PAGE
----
It is One Thing Wednesday, where the folks at OTF sift through the wide world of Nashville Predators hockey and zoom in to dissect one very specific topic. With all the recent rumblings about potential trades, a push for a playoff spot, and the youth movement, speculation runs wild about what will happen next with the organization as they pursue Lord Stanley’s Cup. One thing remains true: Nashville wants hockey’s ultimate prize.
GM David Poile has shown he will make whatever moves he believes will lead to the title, with debatable degrees of success. The things many Predators fans love most about David Poile—that he isn’t afraid to make big moves—is also the thing many Predators fans fear the most. But should there be some options that are just off the table, no matter the return?
Wiser words may never have been spoken (or sung) than these of noted sage Marvin Lee Aday:
Oh, I would do anything for love,
I would do anything for love
But I won’t do that
No, I won’t do that.
Leaning in to the wisdom of Meatloaf, the OTF staff is revealing the one thing we wouldn’t do—what move is a step too far—for the Stanley Cup.
My amazing colleagues are going to have great insight into what decisions aren’t worth making in pursuit of a championship trophy. Their analysis will be intelligent and based in wisdom and statistics. My “I won’t do that” comes far more from the heart.
I have with me at all times an imaginary rucksack in which I carry my hockey grudges. This backpack hauls around any past or current Pittsburgh Penguin player minus Nick Bonino who is now forgiven and beloved, Robert Bortuzzo, Tim Peel (his “early retirement” doesn’t earn him a way out of the bag), and whoever was responsible for the benching of Kyle Turris for seven games.
There is one player in the NHL who takes up the most space in my hockey backpack of hostility, and if this player rode into town on a tamed unicorn lovingly cradling the Stanley Cup that had my own name engraved on it...I would still emphatically say “I won’t do that.”
There is no circumstance in which I would accept Corey Perry on this team even if it somehow guaranteed a Stanley Cup win. Period. Is Corey Perry a decent enough hockey player and perhaps person to merit a conversation in the trade room? Maybe. Do I have a reasonable and appropriate amount of feeling about this? Nope.
The minute that chicken wing dirty elbow made contact with Ryan Ellis in the Winter Classic, I opened my hockey grudge knapsack and threw him way down in the bottom under Sidney Crosby and the person who designed the Predators ball caps with the Swedish flag over the logo in only flat bill style.
I would love to see the Predators win the Cup, but I won’t do it with Corey Perry on the roster.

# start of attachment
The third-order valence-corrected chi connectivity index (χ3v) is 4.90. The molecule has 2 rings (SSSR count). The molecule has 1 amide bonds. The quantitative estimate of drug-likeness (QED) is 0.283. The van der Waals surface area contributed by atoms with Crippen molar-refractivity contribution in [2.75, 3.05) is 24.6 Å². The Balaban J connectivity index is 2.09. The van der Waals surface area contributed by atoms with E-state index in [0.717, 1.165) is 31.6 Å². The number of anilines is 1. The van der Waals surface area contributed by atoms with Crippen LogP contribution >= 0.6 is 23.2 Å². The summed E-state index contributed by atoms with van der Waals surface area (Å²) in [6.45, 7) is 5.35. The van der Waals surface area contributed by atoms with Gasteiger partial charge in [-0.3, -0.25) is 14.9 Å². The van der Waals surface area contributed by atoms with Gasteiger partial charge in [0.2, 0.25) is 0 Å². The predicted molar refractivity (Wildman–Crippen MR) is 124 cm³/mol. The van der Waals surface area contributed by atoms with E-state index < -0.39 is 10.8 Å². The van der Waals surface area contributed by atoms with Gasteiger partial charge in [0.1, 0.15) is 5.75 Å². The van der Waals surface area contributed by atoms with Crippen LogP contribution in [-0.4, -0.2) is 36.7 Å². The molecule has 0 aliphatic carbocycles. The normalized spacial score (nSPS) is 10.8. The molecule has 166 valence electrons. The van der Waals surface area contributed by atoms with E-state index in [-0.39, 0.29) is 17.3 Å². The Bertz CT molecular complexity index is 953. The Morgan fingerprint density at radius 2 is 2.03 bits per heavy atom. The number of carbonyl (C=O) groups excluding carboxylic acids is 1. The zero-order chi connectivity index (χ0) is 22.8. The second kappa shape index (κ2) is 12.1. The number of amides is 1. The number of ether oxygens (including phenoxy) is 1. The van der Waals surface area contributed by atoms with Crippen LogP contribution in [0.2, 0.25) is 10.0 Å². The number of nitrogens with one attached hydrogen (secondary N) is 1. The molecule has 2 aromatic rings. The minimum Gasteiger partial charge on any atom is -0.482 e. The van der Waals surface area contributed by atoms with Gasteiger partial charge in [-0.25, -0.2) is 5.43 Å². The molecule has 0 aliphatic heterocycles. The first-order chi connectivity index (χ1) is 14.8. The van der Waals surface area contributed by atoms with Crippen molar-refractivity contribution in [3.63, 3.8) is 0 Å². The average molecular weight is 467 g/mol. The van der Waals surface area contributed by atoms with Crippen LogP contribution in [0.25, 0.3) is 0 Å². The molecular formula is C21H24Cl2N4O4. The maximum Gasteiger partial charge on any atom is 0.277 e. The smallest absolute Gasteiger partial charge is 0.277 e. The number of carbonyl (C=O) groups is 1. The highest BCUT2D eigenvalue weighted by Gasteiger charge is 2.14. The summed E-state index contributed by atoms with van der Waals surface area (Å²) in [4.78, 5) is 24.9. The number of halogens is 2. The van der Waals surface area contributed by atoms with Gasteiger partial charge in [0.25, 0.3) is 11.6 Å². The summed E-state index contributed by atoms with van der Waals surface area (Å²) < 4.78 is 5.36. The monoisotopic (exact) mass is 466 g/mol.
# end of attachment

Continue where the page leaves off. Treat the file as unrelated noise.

I’d pretty much do anything. Yup.
I would never, unless he specifically requested it, trade Pekka Rinne, even if it brings a Stanley Cup. Could you even raise a cup without his name on it that you traded him to get? No, I won’t do that.
To echo the thoughts of Rachel, I would do anything to bring a cup to Music City. Let me tell you why.
The thought trading someone like Pekka Rinne seems sacrilegious, as if hoisting Lord Stanley’s trophy without him would be the equivalent of infidelity. I completely understand and respect those who think that trading the undisputed Nashville Predators GOAT is an unacceptable move. To explain why I would make this move (in this hypothetical scenario where Rinne brings back enough assets to guarantee a cup), I will travel north of the border; let’s talk about the NBA’s Toronto Raptors.
In the summer of 2018, the Raptors were fresh off of their second consecutive second-round exit in the playoffs. Their dynamic duo of DeMar DeRozan and Kyle Lowry just couldn’t get over the hump; at this point in time, DeRozan was a four-time All Star and would have become the greatest Raptor of all time if he ended his career in Toronto. However, the team couldn’t get it done, so Raptors President Masai Ujiri shocked the world and made a blockbuster trade that sent DeRozan to San Antonio in exchange for Kawhi Leonard.
If you’re a fan of basketball, you know how this story unfolded. Leonard proved to be an incredible acquisition for Toronto, leading the team all the way to the NBA Finals and winning Finals MVP after beating the Golden State Warriors.
How does any of this relate to the hockey team in Nashville, Tennessee? Well, do you think that Raptors fans would take back the Kawhi trade, giving back their NBA title but keeping their beloved DeRozan? Absolutely not! At the end of the day, bringing a title home is the end goal, and that idea guides my thoughts about the Predators. If a title is guaranteed, anyone can go; even Pekka, as much as it pains me to say it.
If I had to make a deal with the Devil and make it so that the team would suffer an extensive period where they stunk (let’s say around 20 years without a playoff appearance, in Mariners fashion) in order to win the Cup, I wouldn’t do it. Nashville winning a Stanley Cup and then immediately falling apart would shatter the interest of the local fanbase and eventually result in the franchise relocating. As much as I’d love to witness the Preds winning a championship, I care more about being able to watch them and enjoy them with fellow Nashville fans in the first place. That said, if it were more like eight years of missing the playoffs, that’s whatever. I think the team could survive that, albeit with a lot of difficulty.
Not one of us doesn’t want to see the Stanley Cup arrive in Smashville, but some of us “won’t do that”.